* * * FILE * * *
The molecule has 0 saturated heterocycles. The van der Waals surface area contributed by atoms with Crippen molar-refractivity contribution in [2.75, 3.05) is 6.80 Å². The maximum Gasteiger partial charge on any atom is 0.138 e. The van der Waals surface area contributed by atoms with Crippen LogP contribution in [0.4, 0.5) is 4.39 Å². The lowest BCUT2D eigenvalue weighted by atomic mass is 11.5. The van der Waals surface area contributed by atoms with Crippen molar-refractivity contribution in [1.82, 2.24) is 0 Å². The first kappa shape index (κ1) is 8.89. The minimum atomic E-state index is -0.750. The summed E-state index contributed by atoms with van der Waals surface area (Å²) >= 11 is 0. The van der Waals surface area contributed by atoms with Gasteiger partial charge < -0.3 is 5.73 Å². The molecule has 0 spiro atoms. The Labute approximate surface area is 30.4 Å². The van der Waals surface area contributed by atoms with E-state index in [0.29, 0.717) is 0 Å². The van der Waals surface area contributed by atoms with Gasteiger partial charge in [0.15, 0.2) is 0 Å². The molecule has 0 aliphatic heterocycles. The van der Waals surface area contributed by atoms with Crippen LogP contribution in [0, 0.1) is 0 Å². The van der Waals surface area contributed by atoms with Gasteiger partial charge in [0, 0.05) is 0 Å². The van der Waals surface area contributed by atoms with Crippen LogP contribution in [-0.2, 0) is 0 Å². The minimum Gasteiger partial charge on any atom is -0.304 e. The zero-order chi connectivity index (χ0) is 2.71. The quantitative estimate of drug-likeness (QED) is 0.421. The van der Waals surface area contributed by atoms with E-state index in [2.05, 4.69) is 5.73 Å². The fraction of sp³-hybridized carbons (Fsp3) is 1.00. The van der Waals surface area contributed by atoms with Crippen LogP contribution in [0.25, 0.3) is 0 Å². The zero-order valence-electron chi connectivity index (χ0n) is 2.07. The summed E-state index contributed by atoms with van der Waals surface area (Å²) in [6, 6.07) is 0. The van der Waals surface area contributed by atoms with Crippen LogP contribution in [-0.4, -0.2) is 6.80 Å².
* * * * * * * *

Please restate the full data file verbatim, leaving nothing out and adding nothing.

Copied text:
The molecule has 0 saturated heterocycles. The van der Waals surface area contributed by atoms with Crippen molar-refractivity contribution in [2.75, 3.05) is 6.80 Å². The maximum Gasteiger partial charge on any atom is 0.138 e. The van der Waals surface area contributed by atoms with Crippen LogP contribution in [0.4, 0.5) is 4.39 Å². The lowest BCUT2D eigenvalue weighted by atomic mass is 11.5. The van der Waals surface area contributed by atoms with Crippen molar-refractivity contribution in [1.82, 2.24) is 0 Å². The first kappa shape index (κ1) is 8.89. The minimum atomic E-state index is -0.750. The summed E-state index contributed by atoms with van der Waals surface area (Å²) >= 11 is 0. The van der Waals surface area contributed by atoms with Gasteiger partial charge < -0.3 is 5.73 Å². The molecule has 0 spiro atoms. The Labute approximate surface area is 30.4 Å². The van der Waals surface area contributed by atoms with E-state index in [0.29, 0.717) is 0 Å². The van der Waals surface area contributed by atoms with Gasteiger partial charge in [0.15, 0.2) is 0 Å². The molecule has 0 aliphatic heterocycles. The van der Waals surface area contributed by atoms with Crippen LogP contribution in [0, 0.1) is 0 Å². The van der Waals surface area contributed by atoms with Gasteiger partial charge in [0, 0.05) is 0 Å². The van der Waals surface area contributed by atoms with Crippen LogP contribution in [-0.2, 0) is 0 Å². The minimum Gasteiger partial charge on any atom is -0.304 e. The zero-order chi connectivity index (χ0) is 2.71. The quantitative estimate of drug-likeness (QED) is 0.421. The van der Waals surface area contributed by atoms with E-state index in [2.05, 4.69) is 5.73 Å². The fraction of sp³-hybridized carbons (Fsp3) is 1.00. The van der Waals surface area contributed by atoms with Crippen LogP contribution in [0.25, 0.3) is 0 Å². The zero-order valence-electron chi connectivity index (χ0n) is 2.07. The summed E-state index contributed by atoms with van der Waals surface area (Å²) in [6, 6.07) is 0. The van der Waals surface area contributed by atoms with Crippen LogP contribution in [-0.4, -0.2) is 6.80 Å².